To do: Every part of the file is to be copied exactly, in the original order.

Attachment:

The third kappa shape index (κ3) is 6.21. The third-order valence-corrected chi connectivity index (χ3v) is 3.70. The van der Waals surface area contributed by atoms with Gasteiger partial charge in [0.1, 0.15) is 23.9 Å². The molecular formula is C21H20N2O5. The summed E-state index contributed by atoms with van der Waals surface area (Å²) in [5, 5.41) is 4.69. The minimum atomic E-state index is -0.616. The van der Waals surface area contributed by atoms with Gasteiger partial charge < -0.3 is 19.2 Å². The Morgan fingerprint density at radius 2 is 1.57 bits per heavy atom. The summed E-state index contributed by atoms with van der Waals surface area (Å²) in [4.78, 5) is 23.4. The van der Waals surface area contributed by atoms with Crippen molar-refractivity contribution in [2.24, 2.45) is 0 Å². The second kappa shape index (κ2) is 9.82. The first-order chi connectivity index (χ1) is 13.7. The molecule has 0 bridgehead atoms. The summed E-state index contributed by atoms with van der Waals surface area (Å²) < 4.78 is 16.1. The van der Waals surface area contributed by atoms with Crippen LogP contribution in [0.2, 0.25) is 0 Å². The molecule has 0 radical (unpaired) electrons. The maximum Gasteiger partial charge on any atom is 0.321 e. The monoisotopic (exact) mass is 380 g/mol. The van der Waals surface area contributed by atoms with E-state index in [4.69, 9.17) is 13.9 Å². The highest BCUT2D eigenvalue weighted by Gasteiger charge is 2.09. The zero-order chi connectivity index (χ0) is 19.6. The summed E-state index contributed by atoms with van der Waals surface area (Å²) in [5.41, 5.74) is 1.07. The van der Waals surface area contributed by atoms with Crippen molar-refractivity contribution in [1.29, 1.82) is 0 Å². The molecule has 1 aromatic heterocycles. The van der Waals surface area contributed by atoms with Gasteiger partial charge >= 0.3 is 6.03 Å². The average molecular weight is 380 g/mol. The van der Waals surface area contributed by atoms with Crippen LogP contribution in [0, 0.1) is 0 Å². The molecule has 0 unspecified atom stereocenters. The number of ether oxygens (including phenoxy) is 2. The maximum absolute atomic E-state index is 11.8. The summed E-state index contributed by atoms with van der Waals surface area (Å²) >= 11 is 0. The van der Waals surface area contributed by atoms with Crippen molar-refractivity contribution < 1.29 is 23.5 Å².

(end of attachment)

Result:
The third kappa shape index (κ3) is 6.21. The third-order valence-corrected chi connectivity index (χ3v) is 3.70. The van der Waals surface area contributed by atoms with Gasteiger partial charge in [0.1, 0.15) is 23.9 Å². The molecular formula is C21H20N2O5. The summed E-state index contributed by atoms with van der Waals surface area (Å²) in [5, 5.41) is 4.69. The minimum atomic E-state index is -0.616. The van der Waals surface area contributed by atoms with Gasteiger partial charge < -0.3 is 19.2 Å². The Morgan fingerprint density at radius 2 is 1.57 bits per heavy atom. The summed E-state index contributed by atoms with van der Waals surface area (Å²) in [4.78, 5) is 23.4. The van der Waals surface area contributed by atoms with Crippen molar-refractivity contribution in [2.24, 2.45) is 0 Å². The second kappa shape index (κ2) is 9.82. The first-order chi connectivity index (χ1) is 13.7. The molecule has 0 bridgehead atoms. The summed E-state index contributed by atoms with van der Waals surface area (Å²) < 4.78 is 16.1. The van der Waals surface area contributed by atoms with Crippen LogP contribution in [0.2, 0.25) is 0 Å². The molecule has 0 radical (unpaired) electrons. The maximum Gasteiger partial charge on any atom is 0.321 e. The monoisotopic (exact) mass is 380 g/mol. The van der Waals surface area contributed by atoms with E-state index in [4.69, 9.17) is 13.9 Å². The highest BCUT2D eigenvalue weighted by Gasteiger charge is 2.09. The zero-order chi connectivity index (χ0) is 19.6. The summed E-state index contributed by atoms with van der Waals surface area (Å²) in [5.41, 5.74) is 1.07. The van der Waals surface area contributed by atoms with Crippen molar-refractivity contribution in [1.29, 1.82) is 0 Å². The molecule has 1 aromatic heterocycles. The van der Waals surface area contributed by atoms with Gasteiger partial charge >= 0.3 is 6.03 Å². The average molecular weight is 380 g/mol. The van der Waals surface area contributed by atoms with Crippen LogP contribution in [0, 0.1) is 0 Å². The molecule has 0 unspecified atom stereocenters. The number of ether oxygens (including phenoxy) is 2. The maximum absolute atomic E-state index is 11.8. The summed E-state index contributed by atoms with van der Waals surface area (Å²) >= 11 is 0. The van der Waals surface area contributed by atoms with Crippen molar-refractivity contribution < 1.29 is 23.5 Å².